Following MAPFRE’s stop for repairs west of Cape Horn, the last 24 hours has see the dismasting of Vestas 11th Hour Racing south of the Falklands while battling with Dongfeng, and damage reported to the rig of Turn the Tide on Plastic.
While Vestas is now out of this leg – an awful payback for that team after having got back into the race at Auckland – Turn the Tide on Plastic is continuing after the crew managed to effect running repairs to one of the spreaders in the upper section of the mast.
Meanwhile, in what remains of the race, MAPFRE has been catching up after setting sail again with a deficit of around 275 miles on the leader, Team Brunel. She is now just 200 miles adrift.
In the latest position report Team Brunel has managed to re-establish a small three-mile advantage over Dongfeng in second place after Charles Caudrelier and his crew made big gains when being lifted to the east of the Falkland Islands and briefly took the lead.
Dongfeng is currently heading slightly east of the direct line to the finish at Itajai, reaching at 18 knots of boatspeed in 20 knots of breeze. Behind her Team AkzoNobel is in third place (+58), followed by Turn the Tide on Plastic in fourth (+111).
Of course for Dongfeng the game plan is to try to win the leg, beat MAPFRE and place as many boats between them as possible. This is getting harder with the retirement of Vestas and the damage to Turn the Tide on Plastic.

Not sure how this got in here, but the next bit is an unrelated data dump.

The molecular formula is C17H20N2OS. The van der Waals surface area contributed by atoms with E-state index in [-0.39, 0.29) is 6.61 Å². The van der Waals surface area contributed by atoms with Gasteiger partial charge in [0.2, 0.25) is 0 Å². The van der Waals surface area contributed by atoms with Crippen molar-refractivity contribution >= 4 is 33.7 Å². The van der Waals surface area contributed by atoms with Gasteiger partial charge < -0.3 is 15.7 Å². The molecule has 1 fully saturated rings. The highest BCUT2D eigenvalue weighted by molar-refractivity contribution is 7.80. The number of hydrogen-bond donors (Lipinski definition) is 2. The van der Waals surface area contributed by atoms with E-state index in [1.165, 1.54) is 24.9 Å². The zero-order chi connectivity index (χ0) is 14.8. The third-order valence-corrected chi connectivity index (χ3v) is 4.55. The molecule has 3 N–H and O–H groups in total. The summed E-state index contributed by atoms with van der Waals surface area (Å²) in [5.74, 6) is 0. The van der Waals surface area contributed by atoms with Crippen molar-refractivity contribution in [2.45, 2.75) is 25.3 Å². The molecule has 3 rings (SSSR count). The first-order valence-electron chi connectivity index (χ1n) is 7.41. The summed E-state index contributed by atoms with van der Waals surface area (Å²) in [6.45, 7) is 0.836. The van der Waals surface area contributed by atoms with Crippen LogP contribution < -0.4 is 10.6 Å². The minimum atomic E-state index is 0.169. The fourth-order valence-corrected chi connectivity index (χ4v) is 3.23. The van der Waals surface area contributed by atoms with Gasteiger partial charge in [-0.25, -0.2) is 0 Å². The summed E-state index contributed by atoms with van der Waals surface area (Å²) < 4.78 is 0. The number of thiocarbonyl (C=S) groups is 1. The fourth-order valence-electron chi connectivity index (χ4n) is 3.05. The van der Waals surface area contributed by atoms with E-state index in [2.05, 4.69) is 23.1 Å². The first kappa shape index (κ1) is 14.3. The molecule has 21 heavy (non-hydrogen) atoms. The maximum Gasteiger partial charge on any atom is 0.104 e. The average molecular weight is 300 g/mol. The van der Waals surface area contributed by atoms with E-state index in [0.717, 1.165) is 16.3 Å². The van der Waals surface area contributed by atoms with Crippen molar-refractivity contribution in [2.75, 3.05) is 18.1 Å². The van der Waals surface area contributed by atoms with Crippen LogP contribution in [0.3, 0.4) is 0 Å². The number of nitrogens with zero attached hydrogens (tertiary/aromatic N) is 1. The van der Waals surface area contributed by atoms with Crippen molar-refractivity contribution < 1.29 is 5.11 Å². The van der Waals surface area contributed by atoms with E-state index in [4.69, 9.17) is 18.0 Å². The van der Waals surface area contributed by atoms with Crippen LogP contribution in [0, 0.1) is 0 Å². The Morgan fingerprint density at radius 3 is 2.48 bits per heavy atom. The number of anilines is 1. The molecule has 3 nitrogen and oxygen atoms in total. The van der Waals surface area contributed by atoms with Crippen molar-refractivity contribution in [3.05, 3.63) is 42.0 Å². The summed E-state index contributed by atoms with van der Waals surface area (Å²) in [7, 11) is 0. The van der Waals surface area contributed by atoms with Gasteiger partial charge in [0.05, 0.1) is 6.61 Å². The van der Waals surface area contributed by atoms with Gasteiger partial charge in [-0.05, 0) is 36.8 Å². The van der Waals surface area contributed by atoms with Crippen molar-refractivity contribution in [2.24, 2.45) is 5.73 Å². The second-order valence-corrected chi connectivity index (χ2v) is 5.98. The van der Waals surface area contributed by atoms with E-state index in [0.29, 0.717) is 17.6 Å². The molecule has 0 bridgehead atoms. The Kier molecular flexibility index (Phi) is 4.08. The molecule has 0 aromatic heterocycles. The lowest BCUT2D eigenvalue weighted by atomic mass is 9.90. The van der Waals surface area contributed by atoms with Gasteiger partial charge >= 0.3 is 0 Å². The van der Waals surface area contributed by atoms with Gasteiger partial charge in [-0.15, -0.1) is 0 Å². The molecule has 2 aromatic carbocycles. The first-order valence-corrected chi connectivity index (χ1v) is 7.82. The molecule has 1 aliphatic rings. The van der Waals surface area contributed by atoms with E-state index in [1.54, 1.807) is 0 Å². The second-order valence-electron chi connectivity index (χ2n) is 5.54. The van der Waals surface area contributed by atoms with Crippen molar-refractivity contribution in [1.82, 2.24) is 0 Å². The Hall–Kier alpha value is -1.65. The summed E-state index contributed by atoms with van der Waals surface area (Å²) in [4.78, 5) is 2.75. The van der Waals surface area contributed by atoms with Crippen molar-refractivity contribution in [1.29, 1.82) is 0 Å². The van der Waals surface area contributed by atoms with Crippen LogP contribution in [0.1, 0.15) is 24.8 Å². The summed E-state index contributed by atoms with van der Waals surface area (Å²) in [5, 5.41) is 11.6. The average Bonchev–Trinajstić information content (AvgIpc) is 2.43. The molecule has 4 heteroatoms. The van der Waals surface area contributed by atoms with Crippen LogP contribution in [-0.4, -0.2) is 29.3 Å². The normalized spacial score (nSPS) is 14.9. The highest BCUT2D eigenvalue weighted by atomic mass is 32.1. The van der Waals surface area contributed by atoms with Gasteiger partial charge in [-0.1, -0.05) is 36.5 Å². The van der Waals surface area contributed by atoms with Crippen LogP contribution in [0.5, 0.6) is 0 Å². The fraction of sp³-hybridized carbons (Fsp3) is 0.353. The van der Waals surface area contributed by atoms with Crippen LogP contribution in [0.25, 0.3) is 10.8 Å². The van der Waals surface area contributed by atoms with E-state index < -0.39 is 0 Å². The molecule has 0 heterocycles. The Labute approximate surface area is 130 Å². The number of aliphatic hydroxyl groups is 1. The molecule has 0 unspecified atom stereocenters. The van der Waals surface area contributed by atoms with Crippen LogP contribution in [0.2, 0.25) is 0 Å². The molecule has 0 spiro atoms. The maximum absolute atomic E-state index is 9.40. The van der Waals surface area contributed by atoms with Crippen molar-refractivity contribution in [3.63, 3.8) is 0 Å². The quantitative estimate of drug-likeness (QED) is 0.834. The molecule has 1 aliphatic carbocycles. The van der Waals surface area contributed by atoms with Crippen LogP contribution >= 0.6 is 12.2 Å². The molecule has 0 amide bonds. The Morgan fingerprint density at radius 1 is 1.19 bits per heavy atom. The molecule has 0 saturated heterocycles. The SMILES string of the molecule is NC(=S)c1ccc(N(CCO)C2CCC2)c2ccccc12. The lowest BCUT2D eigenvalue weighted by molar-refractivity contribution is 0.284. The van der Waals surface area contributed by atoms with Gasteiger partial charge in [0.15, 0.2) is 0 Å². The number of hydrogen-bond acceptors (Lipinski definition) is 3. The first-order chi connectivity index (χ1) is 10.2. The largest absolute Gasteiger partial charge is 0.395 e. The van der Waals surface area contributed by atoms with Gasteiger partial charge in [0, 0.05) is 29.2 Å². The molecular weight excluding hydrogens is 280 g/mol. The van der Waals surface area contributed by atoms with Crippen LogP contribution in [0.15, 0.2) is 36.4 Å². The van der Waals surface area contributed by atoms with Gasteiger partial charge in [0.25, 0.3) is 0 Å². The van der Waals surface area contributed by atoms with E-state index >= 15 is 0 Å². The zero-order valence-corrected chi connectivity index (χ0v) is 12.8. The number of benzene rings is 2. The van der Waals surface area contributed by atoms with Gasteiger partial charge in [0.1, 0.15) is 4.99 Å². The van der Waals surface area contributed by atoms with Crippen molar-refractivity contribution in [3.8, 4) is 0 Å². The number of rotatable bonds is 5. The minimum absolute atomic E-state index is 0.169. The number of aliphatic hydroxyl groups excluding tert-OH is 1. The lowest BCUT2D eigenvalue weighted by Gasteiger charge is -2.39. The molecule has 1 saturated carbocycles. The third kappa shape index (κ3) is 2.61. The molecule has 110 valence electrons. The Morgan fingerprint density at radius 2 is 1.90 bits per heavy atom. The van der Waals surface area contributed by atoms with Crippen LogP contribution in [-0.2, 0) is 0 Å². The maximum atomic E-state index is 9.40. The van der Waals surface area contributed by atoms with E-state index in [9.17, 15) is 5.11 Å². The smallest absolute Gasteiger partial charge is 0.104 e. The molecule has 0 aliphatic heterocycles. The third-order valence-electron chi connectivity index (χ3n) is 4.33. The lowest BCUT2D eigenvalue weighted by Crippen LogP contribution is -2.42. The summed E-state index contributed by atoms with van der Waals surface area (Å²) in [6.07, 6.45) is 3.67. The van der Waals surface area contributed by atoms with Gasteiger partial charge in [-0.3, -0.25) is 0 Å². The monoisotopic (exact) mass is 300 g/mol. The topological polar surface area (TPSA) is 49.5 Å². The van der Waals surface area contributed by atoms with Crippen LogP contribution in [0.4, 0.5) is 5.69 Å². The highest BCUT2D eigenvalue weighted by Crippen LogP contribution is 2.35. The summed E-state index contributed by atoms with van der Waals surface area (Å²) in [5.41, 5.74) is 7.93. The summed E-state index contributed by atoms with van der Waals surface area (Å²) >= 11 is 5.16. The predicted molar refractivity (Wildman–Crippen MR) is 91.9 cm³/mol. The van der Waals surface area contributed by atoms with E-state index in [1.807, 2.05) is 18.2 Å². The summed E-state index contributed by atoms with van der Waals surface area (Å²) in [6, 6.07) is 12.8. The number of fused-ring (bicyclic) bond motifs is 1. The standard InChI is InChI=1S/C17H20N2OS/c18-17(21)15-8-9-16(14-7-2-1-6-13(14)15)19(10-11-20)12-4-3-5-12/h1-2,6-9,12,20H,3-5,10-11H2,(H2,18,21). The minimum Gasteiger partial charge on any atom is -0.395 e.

Bouwe Bekking, the Team Brunel skipper, has been fretting about the changing fortunes of the leading boats on this leg since Cape Horn and has said some routing predictions have MAPFRE winning the leg from behind. So there is all to play for as the boats head north.
Vestas suffered a total mast failure at the first spreader when pounding through rough seas on a broad reach. There was a big bang on board and the mast collapsed. The crew were able to quickly cut it away and there is no damage to the hull or the people on board. The boat is now motoring towards Port Stanley.
Here is Pascal Bidegorry, the navigator on Dongfeng, describing the sudden disappearance of Vestas as the two boats were racing, just a few miles apart.
“We were reaching with the sea state quite short and bad - it was very choppy,” he said. “There was a lot of water coming over the bow. The wind speed was around 30-35 knots.
“It is strange because we are very close to the warm front so there is no visibility. Vestas was very close to us, only 2.5 miles, just behind us. At one moment I said it is strange because I can see Vestas on AIS and then 30 minutes later we received an email and now we know that they have dismasted,” he added. Vestas 11th Hour Racing then confirmed that everyone was safe and they did not need any outside assistance from Dongfeng.
“It is really a pity for them because the South Pacific during this race was really hard and really stressful. It is a pity for them because everybody should finish this leg. It is a good result for everybody to finish this leg. It is not the case for Vestas and that is a pity.”